We would also do what we could—and no more—to strengthen the Kabul and Islamabad governments. Sooner or later that will mean standing back while an unsavory strongman takes charge in one or both countries—someone who can maintain stability if not a Western-style democracy, although we can certainly pressure them to try.

Benefits of a CT Focus
Pulling the bulk of U.S. troops from the two active wars means military spending drops sharply, freeing up greatly needed funds for other uses: to stimulate the domestic economy, to aid in healthcare reform, or simply to reduce the need to issue more debt and thus begin paying down our current tab. (As an added benefit, China and others who want to extract wealth from a less-secure Afghanistan must then foot their own security bill.)

Perhaps we become less hated in Afghanistan and Iraq, perhaps not, but we get out of the nation-building business that President Bush used to deride and can use our political, economic and military assets elsewhere. At that point we begin to rebuild those all-important reserves without which a great nation cannot aid allies, warn off adversaries, and sway those in the middle.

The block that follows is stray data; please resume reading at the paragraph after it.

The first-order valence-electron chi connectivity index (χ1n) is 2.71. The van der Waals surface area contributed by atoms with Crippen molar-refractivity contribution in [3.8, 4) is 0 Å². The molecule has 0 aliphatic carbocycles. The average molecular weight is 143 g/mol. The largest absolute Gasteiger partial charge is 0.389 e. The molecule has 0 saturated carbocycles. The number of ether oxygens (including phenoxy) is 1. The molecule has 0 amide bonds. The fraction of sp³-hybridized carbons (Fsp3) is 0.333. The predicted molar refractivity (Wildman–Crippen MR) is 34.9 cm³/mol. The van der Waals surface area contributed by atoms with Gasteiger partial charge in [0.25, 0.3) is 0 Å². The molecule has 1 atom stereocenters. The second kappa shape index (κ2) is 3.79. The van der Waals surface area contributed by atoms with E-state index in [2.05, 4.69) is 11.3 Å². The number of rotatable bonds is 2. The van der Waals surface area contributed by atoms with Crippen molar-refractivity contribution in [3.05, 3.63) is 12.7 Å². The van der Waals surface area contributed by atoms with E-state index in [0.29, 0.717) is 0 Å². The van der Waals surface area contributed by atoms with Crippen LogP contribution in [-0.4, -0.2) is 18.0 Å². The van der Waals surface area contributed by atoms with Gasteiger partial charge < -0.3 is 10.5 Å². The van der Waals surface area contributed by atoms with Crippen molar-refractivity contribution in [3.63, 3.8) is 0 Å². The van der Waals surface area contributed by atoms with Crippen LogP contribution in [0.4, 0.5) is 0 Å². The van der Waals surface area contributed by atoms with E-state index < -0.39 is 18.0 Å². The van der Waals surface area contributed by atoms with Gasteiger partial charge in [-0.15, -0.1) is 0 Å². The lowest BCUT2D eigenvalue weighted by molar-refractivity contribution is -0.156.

Costs of a CT Focus
A pure CT focus has substantial drawbacks, particularly for those who favor a foreign policy oriented toward human rights.

The U.S. will move from the current twin focus on winning civilian hearts and minds while killing insurgent leaders toward a pure assassination model—not a morally pleasing choice.

Lots of Afghans who have worked with the U.S. will flee or else die when their areas revert to warlord or Taliban control. Women's rights will vanish almost completely, almost overnight. Afghan opium will continue to utterly dominate world markets. Only the B-52 Effect will prevent a resumption of frank civil war along ethnic lines, but myriad "incidents" will occur at the cost of thousands of lives. Brain drain will resume and quickly accelerate.

And the U.S. will still spend billions per year to maintain bases in and supply lines to Afghanistan, and to prop up the Islamabad government and underwrite its occasional punitive expeditions along the Afghan border. (These costs will still be far less than the expense of a full-bore COIN mission, however.)

I believe enduring these stomach-churning tradeoffs is worthwhile because making them enables the U.S. to rebuild its reserves in every area: political, financial, and yes, moral, since it can then use its clout to be a broader guarantor of human rights worldwide than it can by continuing to bleed itself in Afghanistan and Mesopotamia.